Reports: Hurricanes majority ownership will transfer to Dundon on Thursday

Texas billionaire could buy the remainder of the team in three years for a total of more than $500 million

Hurricanes players lineup on the blue line before the game against the Minnesota Wild on opening night at PNC Arena. The Carolina Hurricanes defeated the Minnesota Wild 5-4 in the shoot out. (James Guillory / USA TODAY Sports)

RALEIGH — The Carolina Hurricanes will officially have a new majority owner Thursday, according to reports.

Both the Raleigh News & Observer and WRAL reported early Thursday that sources said the deal to transfer more than half of the team’s ownership from Peter Karmanos Jr. to Texas businessman Tom Dundon would be completed by the end of the day and that a press conference with NHL commissioner Gary Bettman announcing the sale is expected tomorrow.

Dundon has quietly pursued the team leading up to December’s revelation that he had an agreement in place to buy a majority stake from Karmanos with the option to purchase the remainder of the team in three years for a total of more than $500 million. The team will remain in Raleigh.

“I think he’s been in this area a lot, likes the market, likes the Triangle, the region,” Don Waddell, president of the team’s parent company Gale Force Sports & Entertainment, said of Dundon back in later November when word of the Texas billionaire’s advanced interest in the team went public. “He has spent time here and certainly has liked his visits here and believes in what we have going on here.”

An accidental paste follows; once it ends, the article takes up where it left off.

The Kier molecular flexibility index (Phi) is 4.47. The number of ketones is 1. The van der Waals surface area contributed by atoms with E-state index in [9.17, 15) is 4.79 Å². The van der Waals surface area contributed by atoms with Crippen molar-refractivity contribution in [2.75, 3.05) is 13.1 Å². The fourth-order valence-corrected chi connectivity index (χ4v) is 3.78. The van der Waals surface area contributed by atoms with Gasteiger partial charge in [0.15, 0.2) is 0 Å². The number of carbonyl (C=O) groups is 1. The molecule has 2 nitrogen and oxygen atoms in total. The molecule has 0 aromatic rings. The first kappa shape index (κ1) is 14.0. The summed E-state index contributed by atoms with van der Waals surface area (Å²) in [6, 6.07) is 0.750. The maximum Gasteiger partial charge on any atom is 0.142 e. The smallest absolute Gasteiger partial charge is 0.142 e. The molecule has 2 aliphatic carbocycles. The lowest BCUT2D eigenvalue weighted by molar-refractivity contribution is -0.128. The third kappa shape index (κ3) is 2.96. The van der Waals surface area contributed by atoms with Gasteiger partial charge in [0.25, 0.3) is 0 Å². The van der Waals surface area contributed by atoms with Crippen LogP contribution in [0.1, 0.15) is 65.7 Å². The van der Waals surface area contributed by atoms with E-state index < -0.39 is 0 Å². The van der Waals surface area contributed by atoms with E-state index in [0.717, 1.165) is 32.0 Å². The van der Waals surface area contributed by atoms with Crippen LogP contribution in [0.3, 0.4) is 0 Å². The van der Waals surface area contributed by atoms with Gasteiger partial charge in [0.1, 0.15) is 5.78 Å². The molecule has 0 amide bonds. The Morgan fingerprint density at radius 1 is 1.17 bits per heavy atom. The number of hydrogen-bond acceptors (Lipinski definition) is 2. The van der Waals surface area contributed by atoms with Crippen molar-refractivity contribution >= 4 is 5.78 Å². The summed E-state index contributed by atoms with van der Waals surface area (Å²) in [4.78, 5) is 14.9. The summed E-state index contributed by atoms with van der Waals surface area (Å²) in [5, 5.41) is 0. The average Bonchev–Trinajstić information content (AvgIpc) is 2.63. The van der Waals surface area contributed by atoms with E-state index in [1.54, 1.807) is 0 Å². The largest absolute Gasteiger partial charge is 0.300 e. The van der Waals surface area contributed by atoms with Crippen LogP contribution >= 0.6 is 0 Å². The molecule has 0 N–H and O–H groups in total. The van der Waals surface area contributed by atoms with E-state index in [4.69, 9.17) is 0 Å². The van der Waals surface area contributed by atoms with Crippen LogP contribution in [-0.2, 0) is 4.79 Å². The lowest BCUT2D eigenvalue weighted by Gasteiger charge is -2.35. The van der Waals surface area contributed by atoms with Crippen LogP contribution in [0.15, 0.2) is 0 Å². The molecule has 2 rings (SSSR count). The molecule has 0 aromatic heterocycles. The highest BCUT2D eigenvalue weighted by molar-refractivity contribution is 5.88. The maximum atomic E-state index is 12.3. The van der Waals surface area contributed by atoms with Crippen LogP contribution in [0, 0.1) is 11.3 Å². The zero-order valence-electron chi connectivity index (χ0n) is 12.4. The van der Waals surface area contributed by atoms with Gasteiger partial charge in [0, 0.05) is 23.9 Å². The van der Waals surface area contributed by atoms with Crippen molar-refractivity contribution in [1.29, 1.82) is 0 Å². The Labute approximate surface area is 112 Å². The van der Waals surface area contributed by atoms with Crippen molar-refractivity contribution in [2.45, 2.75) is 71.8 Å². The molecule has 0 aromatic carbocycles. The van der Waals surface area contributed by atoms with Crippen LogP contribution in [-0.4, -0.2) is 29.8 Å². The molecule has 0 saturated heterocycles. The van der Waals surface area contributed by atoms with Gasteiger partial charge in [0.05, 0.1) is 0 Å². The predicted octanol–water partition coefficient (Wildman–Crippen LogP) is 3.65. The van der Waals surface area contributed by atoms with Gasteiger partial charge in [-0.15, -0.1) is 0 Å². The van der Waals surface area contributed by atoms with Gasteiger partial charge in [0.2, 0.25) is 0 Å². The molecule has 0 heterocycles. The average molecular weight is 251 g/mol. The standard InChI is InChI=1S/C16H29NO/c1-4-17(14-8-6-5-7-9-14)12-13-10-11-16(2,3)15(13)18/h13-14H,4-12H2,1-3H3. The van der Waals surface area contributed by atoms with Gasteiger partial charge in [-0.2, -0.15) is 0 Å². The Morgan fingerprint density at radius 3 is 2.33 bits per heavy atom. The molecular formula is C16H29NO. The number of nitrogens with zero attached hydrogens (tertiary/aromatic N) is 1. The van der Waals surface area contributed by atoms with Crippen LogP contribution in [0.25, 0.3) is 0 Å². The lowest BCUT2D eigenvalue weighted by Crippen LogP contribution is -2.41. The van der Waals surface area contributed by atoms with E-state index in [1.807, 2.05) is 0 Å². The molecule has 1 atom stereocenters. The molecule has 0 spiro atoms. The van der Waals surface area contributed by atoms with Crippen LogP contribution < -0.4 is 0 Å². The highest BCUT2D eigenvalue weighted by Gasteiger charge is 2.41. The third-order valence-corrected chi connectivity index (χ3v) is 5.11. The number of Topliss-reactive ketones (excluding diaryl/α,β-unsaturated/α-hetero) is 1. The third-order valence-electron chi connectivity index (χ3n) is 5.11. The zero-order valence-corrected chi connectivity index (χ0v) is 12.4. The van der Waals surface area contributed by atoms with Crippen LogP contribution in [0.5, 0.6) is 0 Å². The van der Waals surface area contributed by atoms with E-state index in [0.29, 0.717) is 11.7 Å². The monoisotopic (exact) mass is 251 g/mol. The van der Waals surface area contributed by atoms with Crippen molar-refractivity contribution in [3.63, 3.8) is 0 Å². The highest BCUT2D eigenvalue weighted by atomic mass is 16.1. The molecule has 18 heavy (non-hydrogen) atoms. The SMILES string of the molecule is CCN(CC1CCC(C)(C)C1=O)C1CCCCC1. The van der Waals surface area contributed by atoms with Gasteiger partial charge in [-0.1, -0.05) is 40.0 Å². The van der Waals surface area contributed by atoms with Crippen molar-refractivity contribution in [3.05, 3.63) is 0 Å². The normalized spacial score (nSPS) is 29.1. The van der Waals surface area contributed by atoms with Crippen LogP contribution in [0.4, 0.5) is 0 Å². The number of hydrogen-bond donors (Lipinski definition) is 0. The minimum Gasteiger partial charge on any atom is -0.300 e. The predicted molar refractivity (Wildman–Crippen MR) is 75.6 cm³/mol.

Karmanos, two months shy of his 75th birthday, bought the Hartford Whalers in 1994 and relocated the team to North Carolina in 1997, rebranding them as the Carolina Hurricanes.

A member of the Hockey Hall of Fame, Karmanos joined the team on the ice when they won the Stanley Cup nine years later in 2006. The team, however, has reached the playoffs just once since its championship season and has been near the bottom of the league in player payroll and close to the CBA-mandated salary cap floor. Karmanos will remain a minority owner of the team.

Dundon’s acquisition of the team should put to rest rumors — often fueled by speculation from the French Canadian media — that the Hurricanes were a prime candidate to be relocated, specifically to Quebec.

The team’s eight-year playoff drought has taken it from Sunbelt success story to the bottom of NHL attendance. Carolina currently ranks 30th out of 31 teams at the gate with 12,494 fans per game. It ranked last the previous two seasons after climbing as high as 15th (17,386) in 2006-07 coming off of its championship season.

The Hurricanes are tied with the Flyers in the Eastern Conference standings, one point behind the two-time defending champion Penguins for the final playoff spot. Both Carolina and Philadelphia have two games in hand on Pittsburgh.

If speculation is to be believed, Dundon plans to revamp the entire Hurricanes experience, evaluating the organization from top to bottom.

Dundon, however, has not spoken publicly about the Hurricanes, refusing to answer questions when interviewed by media outlets about his other ventures. Even his age —reported as 44 by WRAL, 47 by the News & Observer, and 46 based on a September 2015 Dallas Morning News story that said he had turned 44 that month — is up for debate.

Answers from the former Santander Consumer USA founder and current Topgolf investor should start flowing in tomorrow. That’s when the dream of new, stable ownership for the Hurricanes should become a reality.